Schools can now teach game design for free with GameMaker

GameMaker has introduced a new education version of its cross-platform game development software.

It is hoped that the new version of the tools will remove barriers to entry to the industry, as well as encourage a further interest in STEM subjects and game development in kids. Alongside the software itself, GameMaker will also offer high-quality course materials and tutorials that can be accessed for free. 

GameMaker uses a visual code system called GML Visual, and was actually originally developed to teach kids how to make games. In the years since it first launched, it has been used to create popular and iconic indie games including the likes of Undertale, Hyper Light Drifter and Chicory: A Colorful Tale. 

The educational version of GameMaker won’t include export functionality, which keeps the games developed on it on PC, in a format unsuitable for selling on digital storefronts. If they see reason to, schools can purchase a site licence that will allow them to put their games on consoles and mobiles, however.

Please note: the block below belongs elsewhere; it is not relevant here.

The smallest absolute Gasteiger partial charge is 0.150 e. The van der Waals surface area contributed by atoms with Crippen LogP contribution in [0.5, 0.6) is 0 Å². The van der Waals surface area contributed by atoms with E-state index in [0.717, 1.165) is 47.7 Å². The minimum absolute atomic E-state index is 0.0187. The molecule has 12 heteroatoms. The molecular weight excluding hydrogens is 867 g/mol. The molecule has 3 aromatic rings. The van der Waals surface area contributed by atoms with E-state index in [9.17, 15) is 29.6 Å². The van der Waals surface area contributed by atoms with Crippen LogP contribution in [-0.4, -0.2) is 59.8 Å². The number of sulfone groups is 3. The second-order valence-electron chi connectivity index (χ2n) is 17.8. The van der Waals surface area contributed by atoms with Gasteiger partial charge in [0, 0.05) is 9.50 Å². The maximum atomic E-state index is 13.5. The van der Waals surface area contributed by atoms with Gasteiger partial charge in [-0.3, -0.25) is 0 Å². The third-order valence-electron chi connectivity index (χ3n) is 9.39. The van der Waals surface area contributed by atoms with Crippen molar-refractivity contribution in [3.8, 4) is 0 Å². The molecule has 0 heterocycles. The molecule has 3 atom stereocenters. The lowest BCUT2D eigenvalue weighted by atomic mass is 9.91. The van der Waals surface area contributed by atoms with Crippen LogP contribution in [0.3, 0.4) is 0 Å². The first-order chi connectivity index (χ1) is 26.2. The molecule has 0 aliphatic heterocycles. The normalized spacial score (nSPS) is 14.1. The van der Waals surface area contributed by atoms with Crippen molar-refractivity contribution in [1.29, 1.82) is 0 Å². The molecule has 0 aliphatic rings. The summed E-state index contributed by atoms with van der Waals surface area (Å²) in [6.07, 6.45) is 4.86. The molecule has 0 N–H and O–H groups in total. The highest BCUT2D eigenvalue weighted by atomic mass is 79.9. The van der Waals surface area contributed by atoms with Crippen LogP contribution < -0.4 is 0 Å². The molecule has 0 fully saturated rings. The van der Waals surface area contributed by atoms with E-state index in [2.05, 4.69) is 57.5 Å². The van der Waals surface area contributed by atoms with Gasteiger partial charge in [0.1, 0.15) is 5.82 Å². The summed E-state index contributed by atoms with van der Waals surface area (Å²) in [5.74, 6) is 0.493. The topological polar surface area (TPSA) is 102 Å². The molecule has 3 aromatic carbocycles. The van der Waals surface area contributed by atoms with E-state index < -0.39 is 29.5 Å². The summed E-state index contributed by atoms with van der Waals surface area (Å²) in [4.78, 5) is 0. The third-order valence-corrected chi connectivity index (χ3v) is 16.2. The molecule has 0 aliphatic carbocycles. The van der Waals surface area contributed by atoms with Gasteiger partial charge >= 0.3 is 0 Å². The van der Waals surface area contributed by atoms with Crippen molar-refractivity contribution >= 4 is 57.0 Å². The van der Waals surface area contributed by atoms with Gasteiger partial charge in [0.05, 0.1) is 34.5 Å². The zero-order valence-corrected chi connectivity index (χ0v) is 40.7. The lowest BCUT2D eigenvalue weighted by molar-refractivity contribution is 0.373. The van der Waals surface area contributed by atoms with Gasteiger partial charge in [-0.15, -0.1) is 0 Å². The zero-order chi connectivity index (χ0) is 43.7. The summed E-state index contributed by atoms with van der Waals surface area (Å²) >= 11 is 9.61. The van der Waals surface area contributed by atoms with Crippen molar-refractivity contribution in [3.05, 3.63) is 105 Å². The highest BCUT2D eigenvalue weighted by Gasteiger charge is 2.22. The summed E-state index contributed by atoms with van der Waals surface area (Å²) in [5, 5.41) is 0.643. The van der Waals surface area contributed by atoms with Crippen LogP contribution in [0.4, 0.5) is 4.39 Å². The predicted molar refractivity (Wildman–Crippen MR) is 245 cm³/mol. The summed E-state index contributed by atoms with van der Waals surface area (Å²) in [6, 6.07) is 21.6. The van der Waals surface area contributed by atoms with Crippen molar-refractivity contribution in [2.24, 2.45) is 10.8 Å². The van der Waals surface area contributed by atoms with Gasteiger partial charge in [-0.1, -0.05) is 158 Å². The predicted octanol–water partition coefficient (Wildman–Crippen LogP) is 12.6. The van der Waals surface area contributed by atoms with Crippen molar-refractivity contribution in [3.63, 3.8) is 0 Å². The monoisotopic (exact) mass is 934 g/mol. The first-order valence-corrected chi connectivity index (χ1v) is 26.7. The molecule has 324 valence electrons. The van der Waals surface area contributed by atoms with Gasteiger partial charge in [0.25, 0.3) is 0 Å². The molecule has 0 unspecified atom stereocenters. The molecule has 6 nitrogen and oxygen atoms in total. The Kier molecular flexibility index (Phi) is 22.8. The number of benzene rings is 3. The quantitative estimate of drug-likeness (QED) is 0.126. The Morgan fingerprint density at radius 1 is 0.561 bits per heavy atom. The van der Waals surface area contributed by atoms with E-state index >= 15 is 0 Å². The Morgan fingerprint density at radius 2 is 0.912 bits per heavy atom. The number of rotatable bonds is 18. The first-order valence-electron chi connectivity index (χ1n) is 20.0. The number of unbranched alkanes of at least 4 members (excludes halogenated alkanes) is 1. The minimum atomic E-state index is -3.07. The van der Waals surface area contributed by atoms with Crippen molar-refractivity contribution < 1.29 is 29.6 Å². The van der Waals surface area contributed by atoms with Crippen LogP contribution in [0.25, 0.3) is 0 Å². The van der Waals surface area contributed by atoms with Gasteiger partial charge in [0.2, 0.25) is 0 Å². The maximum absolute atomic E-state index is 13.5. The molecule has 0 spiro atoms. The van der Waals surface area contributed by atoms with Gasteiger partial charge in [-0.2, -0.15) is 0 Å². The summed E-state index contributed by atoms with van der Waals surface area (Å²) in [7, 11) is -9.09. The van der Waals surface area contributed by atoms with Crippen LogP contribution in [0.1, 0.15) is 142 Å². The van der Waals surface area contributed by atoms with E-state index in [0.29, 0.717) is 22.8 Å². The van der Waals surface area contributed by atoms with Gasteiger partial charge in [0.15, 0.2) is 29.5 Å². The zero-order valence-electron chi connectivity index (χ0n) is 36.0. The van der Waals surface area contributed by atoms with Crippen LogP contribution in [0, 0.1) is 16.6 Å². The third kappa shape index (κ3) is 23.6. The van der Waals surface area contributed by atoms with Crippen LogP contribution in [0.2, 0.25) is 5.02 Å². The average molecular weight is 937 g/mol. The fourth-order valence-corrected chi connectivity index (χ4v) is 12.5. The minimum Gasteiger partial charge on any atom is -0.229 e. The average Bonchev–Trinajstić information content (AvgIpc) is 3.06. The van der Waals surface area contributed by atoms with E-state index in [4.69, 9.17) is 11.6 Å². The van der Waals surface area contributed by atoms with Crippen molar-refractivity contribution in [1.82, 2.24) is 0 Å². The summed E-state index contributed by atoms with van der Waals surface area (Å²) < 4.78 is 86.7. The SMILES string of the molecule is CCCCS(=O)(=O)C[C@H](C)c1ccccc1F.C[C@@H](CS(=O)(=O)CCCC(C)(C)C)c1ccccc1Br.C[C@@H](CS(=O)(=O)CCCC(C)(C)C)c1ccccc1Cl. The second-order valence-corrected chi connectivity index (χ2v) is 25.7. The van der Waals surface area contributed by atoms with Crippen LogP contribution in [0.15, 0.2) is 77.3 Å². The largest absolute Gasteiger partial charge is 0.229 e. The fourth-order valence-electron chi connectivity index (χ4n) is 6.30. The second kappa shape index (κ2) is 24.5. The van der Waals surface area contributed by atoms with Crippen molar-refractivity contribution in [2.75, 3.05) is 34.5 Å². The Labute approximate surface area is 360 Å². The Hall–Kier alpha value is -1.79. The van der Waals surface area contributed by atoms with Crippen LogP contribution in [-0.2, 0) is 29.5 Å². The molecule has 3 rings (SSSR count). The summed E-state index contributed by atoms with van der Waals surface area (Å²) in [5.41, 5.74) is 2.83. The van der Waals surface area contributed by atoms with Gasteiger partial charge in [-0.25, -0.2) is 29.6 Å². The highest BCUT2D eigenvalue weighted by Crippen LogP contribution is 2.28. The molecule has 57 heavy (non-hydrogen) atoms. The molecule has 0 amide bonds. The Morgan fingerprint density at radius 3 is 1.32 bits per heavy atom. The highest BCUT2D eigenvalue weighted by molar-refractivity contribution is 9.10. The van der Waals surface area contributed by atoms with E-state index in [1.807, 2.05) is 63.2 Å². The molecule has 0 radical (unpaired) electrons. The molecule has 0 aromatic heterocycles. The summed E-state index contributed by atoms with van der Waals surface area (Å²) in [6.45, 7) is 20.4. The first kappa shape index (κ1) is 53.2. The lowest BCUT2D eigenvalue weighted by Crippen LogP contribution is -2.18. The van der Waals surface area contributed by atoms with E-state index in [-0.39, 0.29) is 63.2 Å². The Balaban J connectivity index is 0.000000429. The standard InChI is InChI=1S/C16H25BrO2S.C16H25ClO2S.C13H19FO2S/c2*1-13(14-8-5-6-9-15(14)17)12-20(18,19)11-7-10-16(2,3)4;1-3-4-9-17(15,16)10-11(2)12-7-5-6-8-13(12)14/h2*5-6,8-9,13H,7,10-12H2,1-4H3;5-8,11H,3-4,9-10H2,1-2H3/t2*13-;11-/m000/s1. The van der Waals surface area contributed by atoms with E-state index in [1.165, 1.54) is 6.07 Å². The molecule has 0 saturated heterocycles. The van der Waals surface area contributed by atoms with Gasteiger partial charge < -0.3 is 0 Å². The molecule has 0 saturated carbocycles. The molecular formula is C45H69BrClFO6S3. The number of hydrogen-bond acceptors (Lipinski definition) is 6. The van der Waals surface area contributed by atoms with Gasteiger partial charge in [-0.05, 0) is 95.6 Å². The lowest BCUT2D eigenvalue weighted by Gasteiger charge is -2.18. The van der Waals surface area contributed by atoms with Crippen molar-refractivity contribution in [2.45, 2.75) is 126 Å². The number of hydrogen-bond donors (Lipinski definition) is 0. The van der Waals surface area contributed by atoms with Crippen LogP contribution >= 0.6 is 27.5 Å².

“Making games is a great way of helping students to develop important skills like creative thinking, problem solving and planning. However, when it comes to budgets, schools everywhere are feeling the squeeze. But with GameMaker now free to use, regardless of class size, every school can bring game development to all students wishing to pursue video games as a hobby or career,” said Russell Kay, head of GameMaker.

If you’d like to start teaching game design, or are a student with a growing interest in game development, you can visit gamemaker.io/en/education for more information.

About Vince Pavey

Vince is a writer from the North-East of England who has worked on comics for The Beano and Doctor Who. He likes to play video games and eat good food. Sometimes he does both at the same time, but he probably shouldn’t.

Check Also

Time is running out for nominations for MCV Women in Games 2023!

Nominations for the MCV Women in Games 2023 awards show will end later this week